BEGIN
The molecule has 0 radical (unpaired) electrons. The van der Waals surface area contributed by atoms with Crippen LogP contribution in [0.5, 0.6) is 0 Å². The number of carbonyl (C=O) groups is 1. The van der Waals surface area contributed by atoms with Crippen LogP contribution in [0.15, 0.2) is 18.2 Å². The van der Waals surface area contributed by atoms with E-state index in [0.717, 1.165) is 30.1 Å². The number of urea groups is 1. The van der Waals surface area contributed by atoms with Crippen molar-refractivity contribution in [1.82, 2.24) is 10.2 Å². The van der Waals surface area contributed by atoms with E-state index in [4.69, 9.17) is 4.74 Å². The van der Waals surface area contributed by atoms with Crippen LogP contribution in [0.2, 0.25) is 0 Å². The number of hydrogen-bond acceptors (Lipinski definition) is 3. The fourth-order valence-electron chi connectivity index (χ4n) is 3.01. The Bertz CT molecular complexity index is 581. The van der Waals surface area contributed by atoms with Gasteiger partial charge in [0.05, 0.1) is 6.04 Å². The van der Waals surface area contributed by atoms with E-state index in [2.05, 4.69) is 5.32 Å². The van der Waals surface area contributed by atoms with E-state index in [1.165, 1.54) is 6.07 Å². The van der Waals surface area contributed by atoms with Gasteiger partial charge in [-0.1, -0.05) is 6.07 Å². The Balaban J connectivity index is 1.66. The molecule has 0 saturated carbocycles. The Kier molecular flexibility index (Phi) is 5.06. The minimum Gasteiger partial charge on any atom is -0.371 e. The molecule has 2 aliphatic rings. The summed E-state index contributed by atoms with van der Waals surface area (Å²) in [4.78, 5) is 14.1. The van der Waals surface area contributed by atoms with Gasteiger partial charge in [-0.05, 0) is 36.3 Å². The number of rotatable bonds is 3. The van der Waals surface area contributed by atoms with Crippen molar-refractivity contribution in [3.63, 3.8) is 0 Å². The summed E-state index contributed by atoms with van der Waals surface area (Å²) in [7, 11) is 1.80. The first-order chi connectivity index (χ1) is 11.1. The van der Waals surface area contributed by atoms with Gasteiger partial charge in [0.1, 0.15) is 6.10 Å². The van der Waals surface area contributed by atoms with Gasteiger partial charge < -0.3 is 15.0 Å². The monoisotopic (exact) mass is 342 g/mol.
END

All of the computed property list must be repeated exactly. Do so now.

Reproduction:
The molecule has 0 radical (unpaired) electrons. The van der Waals surface area contributed by atoms with Crippen LogP contribution in [0.5, 0.6) is 0 Å². The number of carbonyl (C=O) groups is 1. The van der Waals surface area contributed by atoms with Crippen LogP contribution in [0.15, 0.2) is 18.2 Å². The van der Waals surface area contributed by atoms with E-state index in [0.717, 1.165) is 30.1 Å². The number of urea groups is 1. The van der Waals surface area contributed by atoms with Crippen molar-refractivity contribution in [1.82, 2.24) is 10.2 Å². The van der Waals surface area contributed by atoms with E-state index in [4.69, 9.17) is 4.74 Å². The van der Waals surface area contributed by atoms with Crippen LogP contribution in [0.2, 0.25) is 0 Å². The number of hydrogen-bond acceptors (Lipinski definition) is 3. The fourth-order valence-electron chi connectivity index (χ4n) is 3.01. The Bertz CT molecular complexity index is 581. The van der Waals surface area contributed by atoms with Gasteiger partial charge in [0.05, 0.1) is 6.04 Å². The van der Waals surface area contributed by atoms with E-state index in [2.05, 4.69) is 5.32 Å². The van der Waals surface area contributed by atoms with E-state index in [1.165, 1.54) is 6.07 Å². The van der Waals surface area contributed by atoms with Gasteiger partial charge in [-0.1, -0.05) is 6.07 Å². The Balaban J connectivity index is 1.66. The molecule has 0 saturated carbocycles. The Kier molecular flexibility index (Phi) is 5.06. The minimum Gasteiger partial charge on any atom is -0.371 e. The molecule has 2 aliphatic rings. The summed E-state index contributed by atoms with van der Waals surface area (Å²) in [4.78, 5) is 14.1. The van der Waals surface area contributed by atoms with Gasteiger partial charge in [-0.05, 0) is 36.3 Å². The number of rotatable bonds is 3. The van der Waals surface area contributed by atoms with Crippen molar-refractivity contribution in [3.63, 3.8) is 0 Å². The summed E-state index contributed by atoms with van der Waals surface area (Å²) in [7, 11) is 1.80. The first-order chi connectivity index (χ1) is 11.1. The van der Waals surface area contributed by atoms with Gasteiger partial charge in [0.1, 0.15) is 6.10 Å². The van der Waals surface area contributed by atoms with Gasteiger partial charge < -0.3 is 15.0 Å². The monoisotopic (exact) mass is 342 g/mol.